We arrived in the western Maine mountains for a winter sports vacation just after the big dump. Sunday River had 90 trails open and we got to most of them. We also did some cross country around the pond and up at Mt. Blue State Park. They had enough snow to groom and it was excellent. The trails are narrow and have some sharp turns, so not for beginners. There is a gorgeous warming yurt. The fire was blazing even though we were the only ones there. They have benches for changing, board games for the kiddies and skates for use on the skating pond.
The last day I broke out my telemark skis, put on the skins and skinned up Mt Abram. It was fun, in a zen kind of way, and I thought about how often I had mocked those going up hill from the comfort of the chairlift. Earn your turns!
Driving from Sunday River down to Acadia I reflected on the Super Bowl and all the Olympic games we had been watching and began to wonder: what makes us strap skinny sticks to our feet and hurl ourselves down a mountain in the freezing cold? Or worse, strap even skinnier sticks to our feet and propel ourselves up mountains? Which lead me to wondering: why are there sports at all?
In the hunter-gatherer times, some sports, such as running, were necessary for survival. Hunters ran after dinner and gatherers ran away from predators. Once the agrarian phase came about there was not as much need for hunters, but they needed a constructive outlet for their skills so sporting contests came about.
Olympic Winter Sports
The Olympics were invented in Greece in 776 BC. They consisted of one short race and the prize was an olive wreath. It is rumored that Sparta wanted to wear green, but Athens claimed they had worn green for years. Corinth objected to the logo on the race bibs. The Olympic committee resolved the matter by declaring that everyone would compete naked. It is also thought the first sports bet was placed at these ancient games.
The Romans banned them (the Olympics not the Greeks) probably because no one was betting on their gladiators and chariot races. The games were revived in 1896 when Pierre de Coubertin formed the International Olympic Committee (IOC). The stated mission of the IOC is to promote clean sports and human rights. A reasonable question is why did they allow China to host the 2022 winter games, in Beijing where it hardly ever snows, given their abysmal human rights record. The answer is that the only other competitor, Kazakhstan, has an even worse human rights record than China. As far as clean games, Russia got caught doping while on probation for doping, but was somehow excused because the skater was only 15 years old.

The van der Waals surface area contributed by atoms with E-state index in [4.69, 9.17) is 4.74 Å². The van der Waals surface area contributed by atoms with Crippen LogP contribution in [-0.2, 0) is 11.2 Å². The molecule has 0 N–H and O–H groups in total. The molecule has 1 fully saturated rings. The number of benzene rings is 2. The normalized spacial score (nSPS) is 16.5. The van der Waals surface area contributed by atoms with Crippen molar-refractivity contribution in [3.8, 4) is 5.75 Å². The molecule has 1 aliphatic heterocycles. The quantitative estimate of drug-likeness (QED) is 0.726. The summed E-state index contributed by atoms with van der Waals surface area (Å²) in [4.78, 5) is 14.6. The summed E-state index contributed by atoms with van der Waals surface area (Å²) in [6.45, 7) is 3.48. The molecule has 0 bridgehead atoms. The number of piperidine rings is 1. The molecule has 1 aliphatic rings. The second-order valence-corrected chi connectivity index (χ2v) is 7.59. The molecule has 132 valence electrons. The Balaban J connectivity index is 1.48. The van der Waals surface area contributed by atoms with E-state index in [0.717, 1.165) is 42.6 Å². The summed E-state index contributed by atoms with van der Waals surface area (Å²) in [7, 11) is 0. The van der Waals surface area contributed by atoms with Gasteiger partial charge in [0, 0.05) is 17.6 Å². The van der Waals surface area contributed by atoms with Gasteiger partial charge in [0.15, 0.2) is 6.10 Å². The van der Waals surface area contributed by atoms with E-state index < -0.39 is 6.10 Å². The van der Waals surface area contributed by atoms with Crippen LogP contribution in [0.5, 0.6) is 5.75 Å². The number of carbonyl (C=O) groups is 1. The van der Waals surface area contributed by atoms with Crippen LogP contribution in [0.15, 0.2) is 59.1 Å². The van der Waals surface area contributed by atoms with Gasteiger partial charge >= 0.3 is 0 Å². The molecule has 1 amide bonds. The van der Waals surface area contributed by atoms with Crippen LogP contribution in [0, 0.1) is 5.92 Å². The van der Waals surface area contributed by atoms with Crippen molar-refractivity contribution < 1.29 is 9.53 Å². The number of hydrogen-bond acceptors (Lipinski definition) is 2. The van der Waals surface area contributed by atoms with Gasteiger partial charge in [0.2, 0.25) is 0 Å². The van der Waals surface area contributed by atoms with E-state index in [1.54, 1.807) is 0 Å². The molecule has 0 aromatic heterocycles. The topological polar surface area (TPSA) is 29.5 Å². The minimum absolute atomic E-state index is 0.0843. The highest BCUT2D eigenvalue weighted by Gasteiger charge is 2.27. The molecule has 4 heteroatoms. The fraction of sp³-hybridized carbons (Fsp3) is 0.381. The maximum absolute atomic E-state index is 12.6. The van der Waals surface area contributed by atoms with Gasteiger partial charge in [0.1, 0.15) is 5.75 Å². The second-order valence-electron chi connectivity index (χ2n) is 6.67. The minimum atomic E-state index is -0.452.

The other mission of the IOC is to lure countries into building new stadiums and venues that will most likely never be used again. They do this by promising large amounts of money to the host country. Actual amounts received are unverifiable due to the IOC’s lack of transparency and creative accounting methods. This is a subject beyond the scope of this article but if you want to read more, check this link: https://www.playthegame.org/news/comments/2020/1002_a-leaked-list-discloses-how-much-cash-the-ioc-paid-for-the-2016-olympics-in-rio-de-janeiro/
With increasing leisure time, those who were not athletic, but needed something to stave off boredom, started training animals to perform various activities so they could bet on them. Betting in England was usually confined to horse races and was the purview of the rich, since no one else had any money. Betting in the US was at first confined to baseball, which of course lead to cheating and drug use.
Scotland was a hotbed of genius at one time, in both medicine and philosophy. But the Scots did not stop there. In the 16th century two Scotsmen were taking their stone wheel for repairs and decided to see who could slide it the farthest along the frozen lake. This quickly proved tiring, so they decided to try for accuracy instead of distance and curling was born.
Many other countries invent sports, but not all catch on worldwide like golf. Finland for example has wife carrying where the goal is to carry your wife or other suitable woman over an obstacle course. There are no provisions for a woman to carry a man, which seems rather sexist. An even more bizarre Finnish activity is called hobby horsing, where people ride a hobby horse around a ring, thus sparing real horses any pain.
Then there is ferret legging, not necessarily a winter sport, but it needs mention in any article on weird sports. The sport is said to have begun in the UK, possibly even Scotland. It involves shoving a live ferret down your pants and letting it chew on whatever it finds down there. The winner is whoever can keep the ferret down the longest. The current record of over 5 hours is held by 72 year old Reg Mellor. The definitive and extremely amusing article on this sport is “King of the Ferret Leggers” by Donald Katz which can be found in Outside Magazine. The rules do not exclude participation on basis of gender, but there is no record of a woman entering. There is a stringent anti-doping policy for both the contestant and the ferret which explains why it is not popular in Russia. It also has not caught on that well elsewhere, even though it is probably the only sport in which the animal suffers less than the human.
Acadia National Park
We arrived in Bar Harbor just after a snowfall and skied the carriage trails in Acadia National Park in subfreezing temps on Tuesday and Wednesday. On Thursday we hiked up Gorham Mountain, a short 3 mile hike with spectacular views of the ocean and Sand Beach. Bar Harbor was deserted. Most stores were closed, except Cadillac Mountain Sports and the bookstore, which were all we needed. None of the restaurants were open either. We finally wandered into Peekytoe Provisions, a fish market with a few table and had one of the best meals of our lives. On Friday, the snow was gone and we departed for home.